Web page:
“There are only so many things you can teach a child. And finally, they are who they are!”
— Searching for Bobby Fischer, 1993
Catherine Mao, Ph.D., R.D.
A successful application coach, Dr. Mao is a professionally trained, well-versed, and profoundly experienced counselor who has a passion for working with the youth.
Dr. Mao has coached young Academic Athletes, individuals and teams, ranging from third graders to college graduates, to achieve their peak performance in academic excellence, personal development, and competitions and applications since 2006.
Dr. Mao has been a Registered Dietitian since 1986 and has extensive experience counseling physicians, patients, and clients in both clinical settings and in her own private practice.
A highly-rated former college instructor, Dr. Mao is proficient and uniquely competent in helping her students prepare outstanding application essays and obtain extraordinary recommendation letters.
Dr. Mao has 12 years of graduate and undergraduate teaching experience at UC Berkeley and San Jose State University.
Dr. Mao has graded thousands of college-level essays and papers.
Dr. Mao has written dozens of successful recommendation letters for clinical internships, graduate schools, and medical schools.
An eminent scholar, Dr. Mao is remarkably capable of helping Academic Athletes develop the character and work ethic of genuinely good students.
Dr. Mao received her postdoctoral and graduate research training at Georgetown University Medical Center, her doctoral degree from University of Maryland, College Park, and her master’s degree from UCLA.
Dr. Mao is the recipient of the Graduate Student Research Award from the American Institute of Nutrition.
Dr. Mao received her bachelor’s degree from National Taiwan University (recipient of top 5% class rank award, <3% admission rate) and graduated from Taipei First Girls High School (<5% admission rate, entrance exam perfect English and math scores).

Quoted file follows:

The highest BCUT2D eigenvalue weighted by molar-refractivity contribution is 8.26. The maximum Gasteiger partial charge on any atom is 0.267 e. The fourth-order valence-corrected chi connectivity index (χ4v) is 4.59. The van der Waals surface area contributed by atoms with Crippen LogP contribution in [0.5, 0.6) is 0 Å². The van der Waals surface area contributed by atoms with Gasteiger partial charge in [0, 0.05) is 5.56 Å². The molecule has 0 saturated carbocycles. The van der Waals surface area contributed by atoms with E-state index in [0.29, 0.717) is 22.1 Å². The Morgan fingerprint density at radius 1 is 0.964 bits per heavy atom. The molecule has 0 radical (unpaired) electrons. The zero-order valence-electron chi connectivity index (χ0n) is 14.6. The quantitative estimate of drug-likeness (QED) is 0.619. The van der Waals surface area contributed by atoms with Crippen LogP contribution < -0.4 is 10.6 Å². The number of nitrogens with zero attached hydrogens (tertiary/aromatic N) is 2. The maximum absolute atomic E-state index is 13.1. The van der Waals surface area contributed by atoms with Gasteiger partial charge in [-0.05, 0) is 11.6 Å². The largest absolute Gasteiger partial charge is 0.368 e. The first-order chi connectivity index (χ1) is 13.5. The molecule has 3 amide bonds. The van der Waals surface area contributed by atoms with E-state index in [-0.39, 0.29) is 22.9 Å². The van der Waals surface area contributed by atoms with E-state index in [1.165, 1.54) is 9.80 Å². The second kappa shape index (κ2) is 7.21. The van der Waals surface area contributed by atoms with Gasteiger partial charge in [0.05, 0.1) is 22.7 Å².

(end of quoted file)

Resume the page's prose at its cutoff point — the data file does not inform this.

A published scientist and a former science fair and STEM competition judge, Dr. Mao is rigorously trained and indefatigably passionate about coaching students who wish to perform competitively in individual and team STEM competitions.
Dr. Mao has co-authored and published ten research papers in peer-reviewed scientific journals.
Dr. Mao has successfully coached multiple winning projects for the most prestigious science fairs and competitions including ISEF, INTEL/Regeneron Talent Search, Siemens, JSHS, Conrad Challenge, Exploravision, eCybermission, Google Science Fair, and more, since 2005.
Dr. Mao has coached the team Mantis Shrimps which earned three national first and multiple national top awards in five consecutive years at the National TEAMS competitions.
A creative spirit and an exceptional writer, Dr. Mao is much appreciated by her students for her talents in helping them compose excellent application essays that portray their personal stories in the most vivid, natural, illustrative, and impressive ways.
Dr. Mao has written and published thousands of poems, proses, essays, and short stories.
Dr. Mao produced her own TV Talk Show on KTSF 26 (2006-2008) and has published numerous diet and health-related articles in various magazines and newspapers.
Dr. Mao authored and published the official Chinese version of the parenting newsletter and book series Growing Child from Birth to 72 Months.